We Have Met the Enemy . . .

The Timothy McVeigh case presents an extraordinary challenge for us anti-death penalty right-to-lifers. Here the arguments for execution are strong and clear. For one thing there is the scale of the crime to consider--168 killed and many more injured in a single stroke. Then there is the cold and calculating nature of the crime. It was utterly unprovoked and the victims were random innocents, unknown to the killer, some of them small children. It was a crime planned to produce a body count, as McVeigh may or may not have said in the alleged confession published by The Dallas Morning News.

Further compounding the horror of McVeigh’s crime is its political-collective nature. It was not an attack on a person, though God knows enough people were killed. It was instead an attack on the state, and on the democratic civil society that still, however shakily, underlies the American state. It could be argued that this is more serious than ordinary street murders because if civil society dissolves so will the ties that bind citizens together. The result would be a Hobbesian war of all against all—or street crime as a way of common life.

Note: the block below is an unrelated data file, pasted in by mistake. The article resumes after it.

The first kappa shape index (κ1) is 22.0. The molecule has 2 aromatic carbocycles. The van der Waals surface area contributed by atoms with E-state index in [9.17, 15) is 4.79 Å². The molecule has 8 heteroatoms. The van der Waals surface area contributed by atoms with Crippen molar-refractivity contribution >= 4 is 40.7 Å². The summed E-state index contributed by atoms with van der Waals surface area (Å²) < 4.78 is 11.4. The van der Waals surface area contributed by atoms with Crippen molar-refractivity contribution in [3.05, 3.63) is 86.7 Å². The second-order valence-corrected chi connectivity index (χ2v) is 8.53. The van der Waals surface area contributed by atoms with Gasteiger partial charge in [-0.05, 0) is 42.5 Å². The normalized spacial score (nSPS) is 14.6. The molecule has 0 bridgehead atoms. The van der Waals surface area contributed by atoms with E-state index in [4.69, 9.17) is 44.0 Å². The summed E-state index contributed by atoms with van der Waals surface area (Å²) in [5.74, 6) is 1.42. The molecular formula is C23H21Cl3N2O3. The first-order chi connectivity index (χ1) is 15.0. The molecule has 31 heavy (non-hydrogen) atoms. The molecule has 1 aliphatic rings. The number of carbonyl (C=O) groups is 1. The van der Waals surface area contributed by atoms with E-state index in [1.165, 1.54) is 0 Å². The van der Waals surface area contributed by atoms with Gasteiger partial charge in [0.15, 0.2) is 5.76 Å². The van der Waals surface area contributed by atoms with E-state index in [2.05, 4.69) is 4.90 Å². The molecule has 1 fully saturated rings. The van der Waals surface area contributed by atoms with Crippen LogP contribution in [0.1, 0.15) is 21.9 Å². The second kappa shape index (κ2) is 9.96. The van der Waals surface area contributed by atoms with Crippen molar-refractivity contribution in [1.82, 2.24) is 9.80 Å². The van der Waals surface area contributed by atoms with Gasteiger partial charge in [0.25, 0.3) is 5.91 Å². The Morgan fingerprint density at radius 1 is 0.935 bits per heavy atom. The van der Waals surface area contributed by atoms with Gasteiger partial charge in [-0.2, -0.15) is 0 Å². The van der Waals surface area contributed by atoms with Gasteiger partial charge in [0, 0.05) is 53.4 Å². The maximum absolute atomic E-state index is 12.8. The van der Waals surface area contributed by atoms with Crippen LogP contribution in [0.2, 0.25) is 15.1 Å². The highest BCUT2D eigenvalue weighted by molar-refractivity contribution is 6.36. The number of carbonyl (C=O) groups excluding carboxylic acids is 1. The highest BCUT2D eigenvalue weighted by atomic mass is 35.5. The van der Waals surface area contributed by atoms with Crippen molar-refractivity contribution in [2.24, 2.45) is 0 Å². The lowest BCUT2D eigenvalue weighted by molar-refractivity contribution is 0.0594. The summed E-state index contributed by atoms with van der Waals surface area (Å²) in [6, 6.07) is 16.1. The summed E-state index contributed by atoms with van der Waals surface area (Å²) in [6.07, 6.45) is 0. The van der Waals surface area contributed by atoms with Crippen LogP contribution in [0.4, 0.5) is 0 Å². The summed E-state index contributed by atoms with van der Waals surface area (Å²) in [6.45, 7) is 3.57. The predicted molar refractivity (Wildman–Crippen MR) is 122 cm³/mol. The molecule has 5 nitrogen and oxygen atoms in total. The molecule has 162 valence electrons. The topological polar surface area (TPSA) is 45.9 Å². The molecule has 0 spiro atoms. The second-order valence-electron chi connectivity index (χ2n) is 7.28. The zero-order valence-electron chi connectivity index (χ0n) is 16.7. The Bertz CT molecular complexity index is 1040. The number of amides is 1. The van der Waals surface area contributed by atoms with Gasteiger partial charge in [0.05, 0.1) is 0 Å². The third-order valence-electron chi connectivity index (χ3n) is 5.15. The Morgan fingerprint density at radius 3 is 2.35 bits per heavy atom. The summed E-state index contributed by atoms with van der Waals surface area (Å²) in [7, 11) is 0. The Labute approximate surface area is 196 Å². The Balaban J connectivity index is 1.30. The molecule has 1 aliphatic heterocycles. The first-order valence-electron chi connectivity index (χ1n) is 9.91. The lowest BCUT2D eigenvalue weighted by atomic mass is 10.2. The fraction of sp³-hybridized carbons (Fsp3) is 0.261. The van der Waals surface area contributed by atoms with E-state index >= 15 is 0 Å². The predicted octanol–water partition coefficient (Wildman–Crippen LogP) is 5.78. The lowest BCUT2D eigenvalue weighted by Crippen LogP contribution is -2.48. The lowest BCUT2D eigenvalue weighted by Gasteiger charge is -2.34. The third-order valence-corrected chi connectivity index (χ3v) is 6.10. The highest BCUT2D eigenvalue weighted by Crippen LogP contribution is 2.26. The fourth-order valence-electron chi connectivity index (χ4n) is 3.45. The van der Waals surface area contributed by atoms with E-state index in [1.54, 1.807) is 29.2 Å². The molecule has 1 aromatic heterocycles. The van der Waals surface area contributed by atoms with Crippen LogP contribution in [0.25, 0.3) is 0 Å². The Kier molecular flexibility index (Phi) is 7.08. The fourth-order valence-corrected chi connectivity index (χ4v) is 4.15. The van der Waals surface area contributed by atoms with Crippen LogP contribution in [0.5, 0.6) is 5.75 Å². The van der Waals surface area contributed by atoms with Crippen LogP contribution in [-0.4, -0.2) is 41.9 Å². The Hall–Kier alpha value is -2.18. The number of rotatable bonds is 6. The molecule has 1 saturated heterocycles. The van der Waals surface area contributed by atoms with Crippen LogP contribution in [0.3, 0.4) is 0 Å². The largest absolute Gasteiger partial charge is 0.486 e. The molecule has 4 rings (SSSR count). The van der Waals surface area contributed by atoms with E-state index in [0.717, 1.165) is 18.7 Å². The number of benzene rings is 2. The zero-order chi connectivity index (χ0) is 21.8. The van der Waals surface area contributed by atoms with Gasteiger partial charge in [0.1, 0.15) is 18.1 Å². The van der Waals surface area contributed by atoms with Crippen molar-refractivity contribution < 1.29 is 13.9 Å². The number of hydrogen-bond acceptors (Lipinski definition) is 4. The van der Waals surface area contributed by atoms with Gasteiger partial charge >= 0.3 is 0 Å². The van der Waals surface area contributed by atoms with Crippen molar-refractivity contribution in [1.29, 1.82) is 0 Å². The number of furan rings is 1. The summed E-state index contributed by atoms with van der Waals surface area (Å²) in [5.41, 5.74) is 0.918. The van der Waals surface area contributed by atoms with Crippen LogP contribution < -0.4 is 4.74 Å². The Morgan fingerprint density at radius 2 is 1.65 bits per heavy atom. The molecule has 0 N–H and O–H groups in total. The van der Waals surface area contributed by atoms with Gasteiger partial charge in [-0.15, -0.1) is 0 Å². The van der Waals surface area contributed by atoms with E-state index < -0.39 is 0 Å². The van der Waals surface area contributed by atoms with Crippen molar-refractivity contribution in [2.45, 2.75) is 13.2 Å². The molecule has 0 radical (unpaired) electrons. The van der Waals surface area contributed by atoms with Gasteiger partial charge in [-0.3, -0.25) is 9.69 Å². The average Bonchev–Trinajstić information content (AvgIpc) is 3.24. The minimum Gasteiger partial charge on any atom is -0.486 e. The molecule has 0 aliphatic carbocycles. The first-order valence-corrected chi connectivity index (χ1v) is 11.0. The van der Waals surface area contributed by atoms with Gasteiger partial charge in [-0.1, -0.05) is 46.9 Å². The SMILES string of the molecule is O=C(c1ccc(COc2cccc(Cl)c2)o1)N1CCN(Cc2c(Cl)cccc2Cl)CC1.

The political nature of McVeigh’s assault could also be said to argue for execution by suggesting invocation of the rules of war. McVeigh, though silent at his trial, clearly sees himself as a combatant, and the warrior expects to pay the ultimate price. So, one could argue, there is no reason to have qualms about exacting that price.

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Sojourners Magazine July-August 1997
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